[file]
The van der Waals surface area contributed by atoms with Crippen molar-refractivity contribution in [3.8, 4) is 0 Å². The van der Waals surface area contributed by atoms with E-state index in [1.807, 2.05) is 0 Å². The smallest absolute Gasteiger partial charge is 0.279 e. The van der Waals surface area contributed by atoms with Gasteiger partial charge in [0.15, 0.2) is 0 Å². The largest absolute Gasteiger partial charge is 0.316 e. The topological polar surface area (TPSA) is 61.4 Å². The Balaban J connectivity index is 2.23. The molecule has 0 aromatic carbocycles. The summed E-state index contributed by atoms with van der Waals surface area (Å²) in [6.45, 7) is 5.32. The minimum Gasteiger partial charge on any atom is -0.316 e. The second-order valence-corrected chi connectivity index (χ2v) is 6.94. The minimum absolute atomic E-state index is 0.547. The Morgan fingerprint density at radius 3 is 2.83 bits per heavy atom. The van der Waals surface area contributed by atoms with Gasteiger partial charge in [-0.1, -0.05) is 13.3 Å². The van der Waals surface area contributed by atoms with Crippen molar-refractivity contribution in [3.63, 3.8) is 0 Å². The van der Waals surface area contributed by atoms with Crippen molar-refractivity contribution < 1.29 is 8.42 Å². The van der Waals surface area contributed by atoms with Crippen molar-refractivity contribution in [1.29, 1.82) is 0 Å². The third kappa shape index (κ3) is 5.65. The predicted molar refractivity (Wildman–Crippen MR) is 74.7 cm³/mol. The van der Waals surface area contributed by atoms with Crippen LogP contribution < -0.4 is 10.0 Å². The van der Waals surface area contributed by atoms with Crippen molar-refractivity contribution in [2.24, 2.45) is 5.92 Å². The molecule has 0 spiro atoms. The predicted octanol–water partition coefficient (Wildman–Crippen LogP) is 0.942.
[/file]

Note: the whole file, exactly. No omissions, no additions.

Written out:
The van der Waals surface area contributed by atoms with Crippen molar-refractivity contribution in [3.8, 4) is 0 Å². The van der Waals surface area contributed by atoms with E-state index in [1.807, 2.05) is 0 Å². The smallest absolute Gasteiger partial charge is 0.279 e. The van der Waals surface area contributed by atoms with Gasteiger partial charge in [0.15, 0.2) is 0 Å². The largest absolute Gasteiger partial charge is 0.316 e. The topological polar surface area (TPSA) is 61.4 Å². The Balaban J connectivity index is 2.23. The molecule has 0 aromatic carbocycles. The summed E-state index contributed by atoms with van der Waals surface area (Å²) in [6.45, 7) is 5.32. The minimum Gasteiger partial charge on any atom is -0.316 e. The second-order valence-corrected chi connectivity index (χ2v) is 6.94. The minimum absolute atomic E-state index is 0.547. The Morgan fingerprint density at radius 3 is 2.83 bits per heavy atom. The van der Waals surface area contributed by atoms with Gasteiger partial charge in [-0.1, -0.05) is 13.3 Å². The van der Waals surface area contributed by atoms with Crippen molar-refractivity contribution in [3.63, 3.8) is 0 Å². The van der Waals surface area contributed by atoms with Crippen molar-refractivity contribution < 1.29 is 8.42 Å². The van der Waals surface area contributed by atoms with Crippen molar-refractivity contribution in [1.29, 1.82) is 0 Å². The third kappa shape index (κ3) is 5.65. The predicted molar refractivity (Wildman–Crippen MR) is 74.7 cm³/mol. The van der Waals surface area contributed by atoms with Crippen LogP contribution < -0.4 is 10.0 Å². The van der Waals surface area contributed by atoms with Crippen molar-refractivity contribution in [2.24, 2.45) is 5.92 Å². The molecule has 0 spiro atoms. The predicted octanol–water partition coefficient (Wildman–Crippen LogP) is 0.942.